Patent law grants inventors the exclusive right to use, manufacture, or sell their invention for a limited time. The Constitution gives Congress the power to secure this exclusivity for inventors by enacting patent laws.
Patents can protect tangible scientific inventions or intangible inventions like coding algorithms or business practices. The law requires that an invention be novel and nonobvious to qualify for protection.
Subject Matter Eligibility
In general, a product claim (e.g., a computer system or a computer-readable medium) and a process claim (e.g., a method for managing personal behavior) may both recite mental processes. However, the Federal Circuit has held that a claim to a method of performing a mental process is directed to an abstract idea where the claimed subject matter is “the basic, long-prevalent, nontechnical concept underpinning the activity.” The method claims in Mortgage Grader did not sufficiently integrate this abstract idea into a practical application to overcome the markedly different characteristics analysis in Prong Two.
Similarly, a claim to a product that is a natural or naturally occurring substance, law of nature, or an abstract idea can be rejected as non-statutory subject matter in 35 U.S.C. 101 if it fails to satisfy Prong Two. As discussed in MPEP SS 2105, the Supreme Court’s decisions have clarified that products created through human ingenuity and intervention such as cloned organisms or hybrid plants are not automatically eligible because they are human-made. The Supreme Court in Myriad and Alice have held that these types of synthetically created products must incorporate markedly different characteristics from their naturally occurring counterparts to overcome the product of nature exception.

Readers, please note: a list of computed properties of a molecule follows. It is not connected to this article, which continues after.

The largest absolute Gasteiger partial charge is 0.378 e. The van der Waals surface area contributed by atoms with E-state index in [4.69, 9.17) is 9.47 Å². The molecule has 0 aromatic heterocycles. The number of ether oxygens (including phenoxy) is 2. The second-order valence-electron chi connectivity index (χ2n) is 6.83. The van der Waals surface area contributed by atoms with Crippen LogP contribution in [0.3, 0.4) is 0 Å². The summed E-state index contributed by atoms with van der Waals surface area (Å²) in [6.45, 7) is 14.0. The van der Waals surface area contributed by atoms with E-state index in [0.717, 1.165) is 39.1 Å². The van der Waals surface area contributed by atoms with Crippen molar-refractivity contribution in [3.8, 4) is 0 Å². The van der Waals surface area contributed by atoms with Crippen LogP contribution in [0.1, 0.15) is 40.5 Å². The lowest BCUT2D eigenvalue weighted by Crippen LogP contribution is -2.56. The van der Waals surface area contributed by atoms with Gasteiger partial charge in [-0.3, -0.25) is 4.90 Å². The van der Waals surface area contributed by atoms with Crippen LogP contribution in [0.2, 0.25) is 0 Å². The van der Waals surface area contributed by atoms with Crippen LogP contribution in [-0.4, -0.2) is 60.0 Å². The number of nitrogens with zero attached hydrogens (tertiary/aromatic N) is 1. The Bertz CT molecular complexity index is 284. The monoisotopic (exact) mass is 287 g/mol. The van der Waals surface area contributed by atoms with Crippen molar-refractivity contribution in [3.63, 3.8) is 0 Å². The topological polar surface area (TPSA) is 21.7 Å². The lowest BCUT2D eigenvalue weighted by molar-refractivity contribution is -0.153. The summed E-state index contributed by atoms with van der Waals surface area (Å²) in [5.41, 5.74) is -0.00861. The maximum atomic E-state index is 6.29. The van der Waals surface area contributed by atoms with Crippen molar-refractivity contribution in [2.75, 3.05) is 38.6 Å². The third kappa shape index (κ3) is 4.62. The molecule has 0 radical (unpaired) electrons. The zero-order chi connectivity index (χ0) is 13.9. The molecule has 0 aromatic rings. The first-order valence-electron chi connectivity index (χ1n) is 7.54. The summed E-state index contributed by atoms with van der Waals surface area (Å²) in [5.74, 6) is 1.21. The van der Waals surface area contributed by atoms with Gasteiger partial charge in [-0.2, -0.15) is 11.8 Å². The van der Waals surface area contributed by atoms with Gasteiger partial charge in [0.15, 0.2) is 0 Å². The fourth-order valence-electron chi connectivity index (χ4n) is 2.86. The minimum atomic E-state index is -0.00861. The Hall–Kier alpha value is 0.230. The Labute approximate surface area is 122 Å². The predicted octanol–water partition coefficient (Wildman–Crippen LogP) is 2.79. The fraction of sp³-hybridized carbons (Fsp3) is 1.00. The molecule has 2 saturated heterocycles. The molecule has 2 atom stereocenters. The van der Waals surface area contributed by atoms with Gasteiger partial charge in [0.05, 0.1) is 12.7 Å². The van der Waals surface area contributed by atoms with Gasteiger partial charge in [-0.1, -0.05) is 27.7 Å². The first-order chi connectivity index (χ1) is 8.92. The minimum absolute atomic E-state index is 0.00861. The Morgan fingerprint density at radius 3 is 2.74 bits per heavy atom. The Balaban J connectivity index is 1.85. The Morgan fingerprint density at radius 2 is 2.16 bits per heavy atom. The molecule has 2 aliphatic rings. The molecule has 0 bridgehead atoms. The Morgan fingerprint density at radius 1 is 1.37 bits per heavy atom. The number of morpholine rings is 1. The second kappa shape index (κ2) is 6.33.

The Supreme Court has also made clear that a judicial exception need not be old or long-prevalent and that even newly discovered judicial exceptions can be patent eligible if they are used in novel ways. For example, the cloned organisms in Dolly and Roselin were considered to be eligible because they differed from their donors in phenotypic characteristics but not in their genetic makeup.
Claims are a key part of your patent application. Together with the description and drawings, they define what your intellectual property rights cover. If someone infringes your patent by making or selling something with the same elements as those defined in your claims, you can sue them.
In general, claims should be as concise and clear as possible. The USPTO and the courts will interpret them based on their content, context and meaning in relation to prior art. However, it is also important to remember that IP law requires that your claims be sufficiently broad to cover the invention that you want to protect. This is a balance that we help you strike with our patent examiners in the patent office, and that judges in court will consider in litigation.
Each claim begins with an introduction that names the invention and may detail its use. This is followed by a transitional phrase that connects the introductory statement with the various components of the invention that are claimed to be new or improved. The independent claim then lists the elements. Dependent claims, which follow the independent claim and further define the independent claim by limiting the scope of protection, are often included as well.